5 April 2011
Last updated at 00:56
In the port city of Misrata, in western Libya, a band of rebel fighters is holding out against forces loyal to Libya's leader, Col Muammar Gaddafi.
As the last rebel-held town in Libya's west, Misrata has become the scene of a bloody battle for power. Photographer Alfredo Bini travelled to the city on a fishing boat delivering weekly aid shipments.
From the sea, Misrata's port looks calm and ordinary. Inland, though, the frontline runs right through the city, the centre of which is now charred and deserted.
At the hospital there is plenty of evidence of a bitter battle. Anxious family members wait by the bedsides of loved ones injured in the fighting, while doctors work with limited resources.
Evidence has emerged of the toll the fighting is taking on Misrata's civilians. This man was hurt in the centre of the city, despite the ongoing Nato air campaign aimed at protecting civilians from Col Gaddafi's troops.
Many of those hurt are young, including this 19 year old.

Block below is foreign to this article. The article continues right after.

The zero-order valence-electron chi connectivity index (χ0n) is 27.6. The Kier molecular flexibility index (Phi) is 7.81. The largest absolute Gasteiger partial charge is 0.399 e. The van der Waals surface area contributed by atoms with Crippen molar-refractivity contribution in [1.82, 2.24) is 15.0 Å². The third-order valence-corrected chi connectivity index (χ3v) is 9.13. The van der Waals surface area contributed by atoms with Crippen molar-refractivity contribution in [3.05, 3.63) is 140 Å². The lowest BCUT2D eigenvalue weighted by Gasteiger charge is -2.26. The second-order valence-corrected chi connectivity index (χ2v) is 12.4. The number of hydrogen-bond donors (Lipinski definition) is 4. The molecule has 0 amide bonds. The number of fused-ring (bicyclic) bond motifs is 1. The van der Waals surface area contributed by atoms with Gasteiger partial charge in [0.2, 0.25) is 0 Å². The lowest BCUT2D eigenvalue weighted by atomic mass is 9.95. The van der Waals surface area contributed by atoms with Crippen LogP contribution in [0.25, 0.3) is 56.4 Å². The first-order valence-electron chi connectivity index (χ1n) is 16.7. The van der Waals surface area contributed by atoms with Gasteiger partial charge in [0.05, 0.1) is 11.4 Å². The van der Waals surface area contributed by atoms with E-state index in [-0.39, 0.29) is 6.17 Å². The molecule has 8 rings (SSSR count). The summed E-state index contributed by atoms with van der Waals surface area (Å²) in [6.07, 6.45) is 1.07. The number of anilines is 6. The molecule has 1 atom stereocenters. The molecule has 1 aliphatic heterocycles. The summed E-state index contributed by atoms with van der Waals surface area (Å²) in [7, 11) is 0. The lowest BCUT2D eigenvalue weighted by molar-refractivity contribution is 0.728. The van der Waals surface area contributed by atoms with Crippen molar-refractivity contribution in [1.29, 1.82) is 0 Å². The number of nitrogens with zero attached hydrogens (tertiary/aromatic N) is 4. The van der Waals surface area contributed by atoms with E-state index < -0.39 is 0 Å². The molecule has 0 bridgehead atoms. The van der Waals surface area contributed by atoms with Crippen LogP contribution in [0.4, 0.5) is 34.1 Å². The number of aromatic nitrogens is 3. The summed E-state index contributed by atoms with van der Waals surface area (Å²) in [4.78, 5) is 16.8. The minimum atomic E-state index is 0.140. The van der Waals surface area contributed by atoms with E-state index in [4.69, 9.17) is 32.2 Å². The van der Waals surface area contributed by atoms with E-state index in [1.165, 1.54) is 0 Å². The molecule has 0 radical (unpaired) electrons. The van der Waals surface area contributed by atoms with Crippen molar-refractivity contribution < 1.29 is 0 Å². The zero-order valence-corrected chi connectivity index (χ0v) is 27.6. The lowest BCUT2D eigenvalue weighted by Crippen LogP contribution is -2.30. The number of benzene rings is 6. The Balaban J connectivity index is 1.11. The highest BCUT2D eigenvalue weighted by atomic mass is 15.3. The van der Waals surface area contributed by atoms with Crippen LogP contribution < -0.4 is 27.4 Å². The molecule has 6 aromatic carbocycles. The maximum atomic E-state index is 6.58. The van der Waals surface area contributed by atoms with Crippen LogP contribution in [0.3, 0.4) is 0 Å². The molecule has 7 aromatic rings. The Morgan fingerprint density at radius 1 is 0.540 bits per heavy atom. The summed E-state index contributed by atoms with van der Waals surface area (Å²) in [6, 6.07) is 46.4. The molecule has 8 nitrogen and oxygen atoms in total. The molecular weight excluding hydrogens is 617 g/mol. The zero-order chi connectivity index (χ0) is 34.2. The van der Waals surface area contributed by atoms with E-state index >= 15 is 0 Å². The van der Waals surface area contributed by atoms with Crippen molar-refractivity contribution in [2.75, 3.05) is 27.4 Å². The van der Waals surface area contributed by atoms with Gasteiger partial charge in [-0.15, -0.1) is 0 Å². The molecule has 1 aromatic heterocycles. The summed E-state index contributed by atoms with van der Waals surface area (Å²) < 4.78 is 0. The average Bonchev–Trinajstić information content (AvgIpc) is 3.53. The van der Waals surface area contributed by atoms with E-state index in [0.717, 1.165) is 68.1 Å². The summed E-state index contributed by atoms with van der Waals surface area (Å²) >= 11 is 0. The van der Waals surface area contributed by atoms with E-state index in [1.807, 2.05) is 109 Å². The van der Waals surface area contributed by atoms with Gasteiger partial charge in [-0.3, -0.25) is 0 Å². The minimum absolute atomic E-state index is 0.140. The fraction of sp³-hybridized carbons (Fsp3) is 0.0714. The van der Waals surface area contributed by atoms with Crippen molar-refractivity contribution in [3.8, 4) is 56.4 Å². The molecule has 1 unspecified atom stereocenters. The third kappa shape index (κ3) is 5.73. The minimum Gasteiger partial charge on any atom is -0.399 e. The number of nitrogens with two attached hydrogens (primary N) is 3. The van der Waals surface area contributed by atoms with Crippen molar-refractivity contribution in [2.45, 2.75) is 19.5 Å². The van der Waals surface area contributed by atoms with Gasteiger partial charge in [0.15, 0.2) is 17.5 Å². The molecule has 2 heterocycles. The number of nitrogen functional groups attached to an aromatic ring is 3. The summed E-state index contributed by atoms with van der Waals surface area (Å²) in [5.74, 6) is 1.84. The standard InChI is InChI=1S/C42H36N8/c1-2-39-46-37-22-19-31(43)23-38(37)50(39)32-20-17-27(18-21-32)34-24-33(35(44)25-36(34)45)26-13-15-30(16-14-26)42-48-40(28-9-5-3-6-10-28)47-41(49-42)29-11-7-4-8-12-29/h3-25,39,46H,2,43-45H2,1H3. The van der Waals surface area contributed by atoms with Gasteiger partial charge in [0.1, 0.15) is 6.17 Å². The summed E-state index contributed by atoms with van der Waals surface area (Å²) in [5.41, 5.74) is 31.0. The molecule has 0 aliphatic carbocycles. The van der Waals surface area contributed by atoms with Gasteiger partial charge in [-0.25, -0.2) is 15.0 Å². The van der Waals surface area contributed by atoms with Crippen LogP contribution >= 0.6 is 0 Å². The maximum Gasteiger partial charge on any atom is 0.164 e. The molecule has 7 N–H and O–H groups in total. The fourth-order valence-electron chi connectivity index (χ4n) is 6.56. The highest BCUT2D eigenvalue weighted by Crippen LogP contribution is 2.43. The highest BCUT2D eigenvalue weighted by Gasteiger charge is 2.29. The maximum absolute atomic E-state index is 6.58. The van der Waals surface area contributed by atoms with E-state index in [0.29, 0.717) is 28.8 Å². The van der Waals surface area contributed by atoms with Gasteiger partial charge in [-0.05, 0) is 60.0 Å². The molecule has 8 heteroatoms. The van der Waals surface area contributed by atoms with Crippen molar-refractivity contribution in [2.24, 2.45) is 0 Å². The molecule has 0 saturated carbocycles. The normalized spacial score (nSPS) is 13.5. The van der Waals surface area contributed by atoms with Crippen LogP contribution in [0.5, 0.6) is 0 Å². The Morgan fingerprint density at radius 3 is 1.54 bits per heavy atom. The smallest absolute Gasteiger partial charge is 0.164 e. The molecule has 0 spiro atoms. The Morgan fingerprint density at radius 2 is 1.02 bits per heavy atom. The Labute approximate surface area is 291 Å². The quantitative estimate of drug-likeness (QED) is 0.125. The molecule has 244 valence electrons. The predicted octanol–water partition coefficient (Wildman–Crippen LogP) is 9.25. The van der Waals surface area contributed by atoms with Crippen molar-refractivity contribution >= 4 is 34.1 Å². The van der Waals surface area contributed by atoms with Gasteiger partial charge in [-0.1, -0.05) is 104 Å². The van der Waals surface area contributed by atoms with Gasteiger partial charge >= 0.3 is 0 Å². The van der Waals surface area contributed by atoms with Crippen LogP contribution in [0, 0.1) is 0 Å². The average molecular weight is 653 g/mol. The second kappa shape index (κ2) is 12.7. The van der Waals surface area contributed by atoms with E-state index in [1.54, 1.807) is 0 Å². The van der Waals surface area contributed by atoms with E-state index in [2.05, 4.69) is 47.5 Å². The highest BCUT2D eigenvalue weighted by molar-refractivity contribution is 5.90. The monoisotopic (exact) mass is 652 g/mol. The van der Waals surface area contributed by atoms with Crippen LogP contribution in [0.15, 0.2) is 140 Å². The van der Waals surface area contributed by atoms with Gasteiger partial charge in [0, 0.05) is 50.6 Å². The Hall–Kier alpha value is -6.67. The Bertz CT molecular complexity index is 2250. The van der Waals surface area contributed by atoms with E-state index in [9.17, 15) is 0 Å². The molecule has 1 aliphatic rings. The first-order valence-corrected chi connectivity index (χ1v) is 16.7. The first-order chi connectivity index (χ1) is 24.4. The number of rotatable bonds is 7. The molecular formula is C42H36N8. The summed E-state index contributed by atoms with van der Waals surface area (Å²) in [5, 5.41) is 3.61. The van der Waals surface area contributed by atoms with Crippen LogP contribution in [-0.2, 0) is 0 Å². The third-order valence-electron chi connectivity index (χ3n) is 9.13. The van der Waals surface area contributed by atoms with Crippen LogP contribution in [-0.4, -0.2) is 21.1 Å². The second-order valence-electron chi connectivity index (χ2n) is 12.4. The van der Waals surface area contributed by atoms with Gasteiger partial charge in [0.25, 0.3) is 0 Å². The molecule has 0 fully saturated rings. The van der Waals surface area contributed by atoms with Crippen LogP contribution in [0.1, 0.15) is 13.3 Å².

Others have been shot by snipers hidden inside the city, or were injured by shrapnel from heavy weaponry and rocket fire.
This X-ray shows shrapnel lodged in the chest of a local lawyer injured 10 days ago. He remains in a coma.
The town centre is now effectively out of bounds, with rebels patrolling the streets and snipers operating in Misrata's two main thoroughfares.
Few foreign news organisations have made it into the city centre, where water is cut off and deadly bombings and shootings are commonplace.
Away from the frontline, children from a city orphanage are being cared for in temporary accommodation after their premises was bombed.
Elsewhere in Misrata, thousands of foreign workers are stranded in the city, still without a way home to their countries many weeks after the uprising began.